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Finally, I believe it is easy to answer it. Well, in case where some player will not cooperate and the triger strategy is enabled, we have the following soloutions: Soppuse that p2 does not cooperate in the first round so, he will gain a payoof of 1, but in the second round p1 plays $a_2$ and he won't cooperate with p2 in perpetual. Thus, we have that p2 ...


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It is a convoluted definition because condition 3: "At all $h$, if there exists a previously unclinchable payoff x that becomes impossible for agent $i_h$ at $h$, then $C_i^\subset (h) \subseteq C_i^h (h)$." means that at every history if there is a payoff that player $i_h$ could not have secured (or clinched), but was feasible at every previous history ...


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I don't think behavioral game theory is inspired much by biology. Rather it's motivated by the discrepancies between theoretical predictions and the choices observed in lab experiments. It seeks to improve the predictive accuracy of game theoretic models by introducing behavioral assumptions that allow players to behave in ways different from the traditional ...


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It would decrease consumption, lowering demand on many markets, meaning that prices would go down. If downsizing would rampant enough it's possible that economy would experience deflation, maybe even recession. As the result, maybe central banks would be decreasing key interest rates (i.e. make new debts cheaper), start buying bonds and lowering reserve ...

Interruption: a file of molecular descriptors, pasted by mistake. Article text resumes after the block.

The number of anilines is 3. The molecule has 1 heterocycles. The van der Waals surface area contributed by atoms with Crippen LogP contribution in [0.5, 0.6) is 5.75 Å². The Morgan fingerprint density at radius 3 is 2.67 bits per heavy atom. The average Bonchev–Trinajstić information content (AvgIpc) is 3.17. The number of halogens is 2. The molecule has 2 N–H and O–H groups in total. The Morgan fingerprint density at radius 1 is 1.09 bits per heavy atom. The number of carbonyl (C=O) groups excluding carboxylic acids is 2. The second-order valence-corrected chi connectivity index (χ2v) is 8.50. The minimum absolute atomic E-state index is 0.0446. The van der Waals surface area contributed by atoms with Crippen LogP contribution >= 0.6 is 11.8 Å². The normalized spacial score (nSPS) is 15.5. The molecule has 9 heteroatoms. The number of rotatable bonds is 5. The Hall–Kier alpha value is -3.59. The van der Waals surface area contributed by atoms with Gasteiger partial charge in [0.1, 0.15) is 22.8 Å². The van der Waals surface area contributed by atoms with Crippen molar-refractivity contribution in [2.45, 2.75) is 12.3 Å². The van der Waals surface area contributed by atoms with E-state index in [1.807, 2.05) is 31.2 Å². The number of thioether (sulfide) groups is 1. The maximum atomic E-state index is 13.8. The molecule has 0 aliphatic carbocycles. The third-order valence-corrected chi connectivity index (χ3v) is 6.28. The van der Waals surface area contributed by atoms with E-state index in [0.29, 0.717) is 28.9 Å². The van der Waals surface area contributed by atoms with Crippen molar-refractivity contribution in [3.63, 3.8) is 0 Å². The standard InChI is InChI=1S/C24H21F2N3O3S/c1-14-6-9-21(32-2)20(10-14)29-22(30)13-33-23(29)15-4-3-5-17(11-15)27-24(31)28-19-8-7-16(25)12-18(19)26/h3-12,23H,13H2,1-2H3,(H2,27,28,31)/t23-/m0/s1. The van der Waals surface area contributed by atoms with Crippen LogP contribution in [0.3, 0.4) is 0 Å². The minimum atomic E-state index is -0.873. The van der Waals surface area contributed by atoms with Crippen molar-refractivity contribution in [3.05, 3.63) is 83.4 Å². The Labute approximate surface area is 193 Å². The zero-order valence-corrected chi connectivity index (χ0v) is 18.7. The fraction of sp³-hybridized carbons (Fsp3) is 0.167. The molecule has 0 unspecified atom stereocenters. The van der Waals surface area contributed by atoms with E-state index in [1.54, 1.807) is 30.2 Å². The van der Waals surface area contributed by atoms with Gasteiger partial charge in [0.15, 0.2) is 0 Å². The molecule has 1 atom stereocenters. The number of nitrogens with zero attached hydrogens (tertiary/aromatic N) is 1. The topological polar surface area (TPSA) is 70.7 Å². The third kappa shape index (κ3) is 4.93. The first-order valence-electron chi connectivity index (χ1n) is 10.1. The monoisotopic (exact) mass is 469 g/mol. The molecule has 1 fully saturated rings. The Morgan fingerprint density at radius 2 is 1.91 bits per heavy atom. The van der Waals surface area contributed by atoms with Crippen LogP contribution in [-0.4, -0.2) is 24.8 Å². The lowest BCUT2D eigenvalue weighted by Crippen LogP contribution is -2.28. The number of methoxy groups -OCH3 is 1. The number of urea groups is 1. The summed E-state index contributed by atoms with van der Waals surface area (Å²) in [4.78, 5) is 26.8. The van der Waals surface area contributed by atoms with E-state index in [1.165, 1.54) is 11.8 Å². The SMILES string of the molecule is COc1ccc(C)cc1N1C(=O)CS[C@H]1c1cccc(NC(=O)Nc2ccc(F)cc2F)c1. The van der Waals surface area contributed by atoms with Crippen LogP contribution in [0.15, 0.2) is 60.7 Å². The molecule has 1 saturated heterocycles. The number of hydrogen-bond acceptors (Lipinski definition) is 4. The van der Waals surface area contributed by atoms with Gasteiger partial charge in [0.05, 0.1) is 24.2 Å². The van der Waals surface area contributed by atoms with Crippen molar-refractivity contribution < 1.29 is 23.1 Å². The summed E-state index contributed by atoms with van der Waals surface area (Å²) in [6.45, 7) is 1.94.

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Mixed strategy Nash equilibrium cannot involve strictly dominated strategies. In particular, Cooperate is strictly dominated for player 1 ($6<8$ and $3<4$). Therefore, no $b\in[0,1]$ can make player 1 indifferent between Cooperate and Non-cooperate. You made a mistake by trying to solve for $b$ by equating player 1's expected payoffs from his two pure ...


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The following proposition is well known: If a stage game $G$ has a unique Nash equilibrium, then for any finite $T$, the repeated game $G(T)$ has a unique subgame perfect equilibrium outcome in which the Nash equilibrium of $G$ is played in every stage. Since your stage game has a unique NE of $(T,R)$, this must be the outcome of the SPE of any finitely ...


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Interesting questions. To go through the list of questions you have... Is there a more efficient mechanism? Will it be better to pay the lowest bidder the amount of the second lowest bid? According to the revenue equivalence theorem, both types of auctions will result in the same expected revenue to the "cleaner," and will result in the same person doing ...


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There are a couple of imprecisions. First, there are 3 subgames: two that start with player 2 moving, and the complete game is also a subgame. Second I think that A is a best response for player 1 iff $r\geq \frac{z-y}{x-y}$ otherwise, B is the best response (perhaps this was just a typo). Third, note that the fraction is guaranteed to be positive and ...


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